CMSC 412


Feb 27, 1999

Toy OS with Asynchronous IO

1. Overview

We modify the toy OS given in note 2 to provide asynchronous io; that is, when a user process makes an io request, the request is entered in a queue (ioRequestQ) and the process is free to resume execution. The queued requests are handled by an OS pcb process (called ioServer). [Asynchronous io service can be provided without introducing an OS pcb process.]

ioServer is a process that never terminates. It sleeps at ioWaitQ and wakes up for the following two events:

The OS has the following interrupt handlers: The system has the following (pcb) processes:

2. Data structures

3. Macros, Functions, Interrupt Handlers

 macro UpdateRunQPCB()                 // as in Note 2

 function Scheduler()                  // as in Note 2

 interruptHandler Syscall( PROC_TERM ) // as in Note 2

 interruptHandler Syscall( IO, params ) {
   if ioRequestQ is empty
      then // no io ongoing, ioServer asleep in ioWaitQ, wake it
           move PCB from ioWaitQ to readyQ ;
   add ioRequest( params ) to ioRequestQ ;
   Return_from_Interrupt ;

 interruptHandler Syscall( IOWAIT ) {
   // wait in ioWaitQ.  Called only by ioServer
   UpdateRunQPCB() ;
   move runQ.PCB to ioWaitQ ;
   Scheduler() ;

 interruptHandler Trap( INVALID_OP )   // as in Note 2

 interruptHandler HwIntrpt( TIMER )    // as in Note 2

 interruptHandler HwIntrpt(IO) {
   /* control here after io device interrupts. 
      Interrupt indicates completion of request at head of
      ioRequestQ. ioServer is asleep in ioWaitQ. Wake it up.
   move PCB from ioWaitQ to readyQ ;
   Return_from_Interrupt ;

 function IoServerProgram() { 
   /* program executed by the OS process ioServer.
      runs in OS mode (to access io device) and with interrupts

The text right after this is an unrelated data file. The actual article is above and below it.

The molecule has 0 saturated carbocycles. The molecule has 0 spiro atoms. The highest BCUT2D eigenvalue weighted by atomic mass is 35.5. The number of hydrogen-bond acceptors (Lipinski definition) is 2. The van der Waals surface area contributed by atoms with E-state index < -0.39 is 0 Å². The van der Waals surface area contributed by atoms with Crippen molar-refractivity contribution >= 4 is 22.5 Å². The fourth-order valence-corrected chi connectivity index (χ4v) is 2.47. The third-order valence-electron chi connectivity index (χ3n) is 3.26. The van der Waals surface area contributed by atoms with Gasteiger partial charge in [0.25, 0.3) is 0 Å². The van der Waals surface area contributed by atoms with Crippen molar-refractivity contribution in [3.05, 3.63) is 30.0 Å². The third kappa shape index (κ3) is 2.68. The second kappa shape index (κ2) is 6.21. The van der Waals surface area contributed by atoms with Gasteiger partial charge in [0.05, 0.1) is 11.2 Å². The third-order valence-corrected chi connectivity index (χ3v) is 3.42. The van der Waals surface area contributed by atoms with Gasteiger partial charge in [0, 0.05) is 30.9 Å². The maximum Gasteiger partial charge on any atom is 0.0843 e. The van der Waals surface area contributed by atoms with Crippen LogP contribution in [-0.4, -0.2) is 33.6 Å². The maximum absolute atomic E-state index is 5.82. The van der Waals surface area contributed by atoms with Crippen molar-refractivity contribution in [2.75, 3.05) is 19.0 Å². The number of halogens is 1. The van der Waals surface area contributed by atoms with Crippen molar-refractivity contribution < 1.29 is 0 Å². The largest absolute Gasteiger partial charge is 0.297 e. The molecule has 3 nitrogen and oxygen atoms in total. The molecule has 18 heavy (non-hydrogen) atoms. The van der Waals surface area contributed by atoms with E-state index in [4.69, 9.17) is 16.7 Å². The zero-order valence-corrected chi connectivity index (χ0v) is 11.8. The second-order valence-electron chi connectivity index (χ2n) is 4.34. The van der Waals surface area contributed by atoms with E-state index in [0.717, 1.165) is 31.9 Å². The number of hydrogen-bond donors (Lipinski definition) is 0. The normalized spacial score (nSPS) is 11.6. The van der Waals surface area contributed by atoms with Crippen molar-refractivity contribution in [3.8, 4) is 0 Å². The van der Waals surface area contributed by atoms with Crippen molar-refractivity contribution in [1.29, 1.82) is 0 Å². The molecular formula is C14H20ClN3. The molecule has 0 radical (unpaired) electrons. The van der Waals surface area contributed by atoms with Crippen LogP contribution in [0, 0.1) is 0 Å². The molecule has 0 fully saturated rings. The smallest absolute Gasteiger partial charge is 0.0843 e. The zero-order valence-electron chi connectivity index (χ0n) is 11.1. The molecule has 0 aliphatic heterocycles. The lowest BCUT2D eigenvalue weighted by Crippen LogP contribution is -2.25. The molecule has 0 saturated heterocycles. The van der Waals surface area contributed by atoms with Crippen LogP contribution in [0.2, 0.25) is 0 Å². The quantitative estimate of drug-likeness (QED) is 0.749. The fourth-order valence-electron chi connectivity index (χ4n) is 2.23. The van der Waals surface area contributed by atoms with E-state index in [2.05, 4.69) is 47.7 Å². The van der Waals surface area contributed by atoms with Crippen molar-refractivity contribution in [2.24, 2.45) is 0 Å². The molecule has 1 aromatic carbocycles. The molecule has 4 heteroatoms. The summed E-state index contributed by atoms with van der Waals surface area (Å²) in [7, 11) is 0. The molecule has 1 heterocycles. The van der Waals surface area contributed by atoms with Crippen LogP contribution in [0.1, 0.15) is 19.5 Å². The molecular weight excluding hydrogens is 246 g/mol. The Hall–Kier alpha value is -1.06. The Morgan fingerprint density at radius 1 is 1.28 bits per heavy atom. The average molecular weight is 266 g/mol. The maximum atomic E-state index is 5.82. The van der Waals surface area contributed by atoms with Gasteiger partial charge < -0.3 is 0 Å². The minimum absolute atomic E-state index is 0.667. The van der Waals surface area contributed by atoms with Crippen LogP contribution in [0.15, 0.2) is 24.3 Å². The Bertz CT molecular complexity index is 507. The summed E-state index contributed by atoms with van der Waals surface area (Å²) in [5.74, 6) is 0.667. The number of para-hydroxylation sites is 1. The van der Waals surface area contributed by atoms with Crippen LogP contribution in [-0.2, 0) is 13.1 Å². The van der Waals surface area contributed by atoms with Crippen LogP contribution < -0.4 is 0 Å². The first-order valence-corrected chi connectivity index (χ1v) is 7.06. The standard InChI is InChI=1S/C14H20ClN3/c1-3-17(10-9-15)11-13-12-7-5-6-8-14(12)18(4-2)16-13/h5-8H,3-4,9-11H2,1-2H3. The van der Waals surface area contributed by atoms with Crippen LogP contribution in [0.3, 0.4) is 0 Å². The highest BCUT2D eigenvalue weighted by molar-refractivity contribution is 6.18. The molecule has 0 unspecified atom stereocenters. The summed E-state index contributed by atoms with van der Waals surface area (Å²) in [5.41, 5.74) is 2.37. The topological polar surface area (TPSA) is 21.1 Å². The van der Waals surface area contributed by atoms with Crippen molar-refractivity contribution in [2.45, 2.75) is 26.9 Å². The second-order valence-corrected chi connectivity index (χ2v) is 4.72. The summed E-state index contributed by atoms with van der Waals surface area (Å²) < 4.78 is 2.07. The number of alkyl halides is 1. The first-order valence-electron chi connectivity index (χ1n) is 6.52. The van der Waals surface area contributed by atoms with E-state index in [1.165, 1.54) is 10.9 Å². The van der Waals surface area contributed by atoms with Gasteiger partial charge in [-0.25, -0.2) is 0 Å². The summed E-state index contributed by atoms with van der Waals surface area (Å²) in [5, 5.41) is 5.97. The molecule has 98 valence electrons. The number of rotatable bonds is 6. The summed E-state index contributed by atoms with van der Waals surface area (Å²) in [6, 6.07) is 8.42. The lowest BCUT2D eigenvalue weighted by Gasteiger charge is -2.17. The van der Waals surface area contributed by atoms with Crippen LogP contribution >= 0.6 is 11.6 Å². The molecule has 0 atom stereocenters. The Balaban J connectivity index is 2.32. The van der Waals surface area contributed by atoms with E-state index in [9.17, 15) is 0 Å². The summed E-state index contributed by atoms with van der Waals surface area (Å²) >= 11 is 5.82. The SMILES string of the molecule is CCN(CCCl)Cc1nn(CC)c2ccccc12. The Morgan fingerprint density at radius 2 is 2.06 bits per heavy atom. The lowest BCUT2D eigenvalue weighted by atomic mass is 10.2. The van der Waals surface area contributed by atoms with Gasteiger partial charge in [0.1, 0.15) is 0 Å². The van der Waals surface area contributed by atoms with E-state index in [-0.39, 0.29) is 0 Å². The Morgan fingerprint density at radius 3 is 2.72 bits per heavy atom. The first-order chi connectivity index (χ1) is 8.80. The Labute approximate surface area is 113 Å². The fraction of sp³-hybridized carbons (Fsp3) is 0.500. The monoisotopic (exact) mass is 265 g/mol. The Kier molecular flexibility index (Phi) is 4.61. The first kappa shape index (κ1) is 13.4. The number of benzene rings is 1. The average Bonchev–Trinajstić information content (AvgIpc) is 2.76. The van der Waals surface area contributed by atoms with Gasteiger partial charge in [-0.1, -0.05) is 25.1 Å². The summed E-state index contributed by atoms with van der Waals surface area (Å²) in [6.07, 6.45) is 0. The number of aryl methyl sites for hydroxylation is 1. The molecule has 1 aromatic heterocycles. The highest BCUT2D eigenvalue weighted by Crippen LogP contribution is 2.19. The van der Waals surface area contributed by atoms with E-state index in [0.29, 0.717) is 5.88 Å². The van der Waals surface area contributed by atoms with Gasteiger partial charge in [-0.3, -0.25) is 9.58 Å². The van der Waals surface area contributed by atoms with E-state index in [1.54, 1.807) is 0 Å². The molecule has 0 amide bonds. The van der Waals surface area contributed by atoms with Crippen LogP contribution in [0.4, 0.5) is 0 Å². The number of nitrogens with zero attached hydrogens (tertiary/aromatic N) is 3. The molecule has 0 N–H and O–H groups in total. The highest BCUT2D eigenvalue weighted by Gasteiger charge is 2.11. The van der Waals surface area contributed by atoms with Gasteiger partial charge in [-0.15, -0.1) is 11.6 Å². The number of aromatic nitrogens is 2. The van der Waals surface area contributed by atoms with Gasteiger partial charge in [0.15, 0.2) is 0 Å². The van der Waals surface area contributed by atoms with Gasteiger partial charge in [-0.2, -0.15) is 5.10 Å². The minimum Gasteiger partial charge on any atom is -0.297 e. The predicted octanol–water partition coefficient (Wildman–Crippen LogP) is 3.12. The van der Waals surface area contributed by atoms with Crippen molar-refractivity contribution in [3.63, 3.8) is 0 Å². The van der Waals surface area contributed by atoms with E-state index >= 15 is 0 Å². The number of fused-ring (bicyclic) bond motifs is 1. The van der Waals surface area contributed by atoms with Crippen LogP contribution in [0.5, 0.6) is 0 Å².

disabled (to ensure atomic access). Non-terminating.

   forever do {
     if ioRequestQ is EMPTY
        then Syscall( IOWAIT ) ;

     // ioReqQ not empty (otherwise would still be asleep).
     if ioDevice.status is busy
        then Syscall(IOWAIT) ;

     // ioReqQ not empty, io device idle. Start io operation
     ioDevice.controlReg := ioRequestQ.head.pcb.ioParams ;
     Syscall(IOWAIT) ;

     // io operation completed, communicate this to user
     InformUserIoOver( ioRequest.head.params ) ;
     remove head request in ioRequestQ ;
     // handle next request if any


  1. The above assumes that ioRequestQ is never full. Where is this assumption used? Modify the specs so that this assumption is not used.
  2. Examine the IoServerProgram carefully. It may not work under all conditions.
  3. What would happen if the body of Syscall( IOWAIT ) was called as a regular function or as a macro, rather than via a system call.
  4. The scheduling discipline for ioRequestQ (and for ioWaitQ in Note 2) can be chosen to optimize some criteria. We will see examples later in the course.
  5. Disabling interrupts to protect OS resources (e.g., ioRequestQ, ioWaitQ, etc.) is not always efficient. This also blocks interrupts whose processing does not involve these resources (e.g., a timer interrupt whose handling would have switched between user processes that are not currently doing io). This leads to poor performance.
  6. With the current OS structure, if a user process wants to wait for the io completion signal, it can do this only by busy waiting. To do a nonbusy wait would require introducing another process queue specifically for this condition, which then leads us to another issue, namely, should this queue be in user space or OS space (pros and cons?). We need more elegant langauge mechanisms (as opposed to OS mechanisms).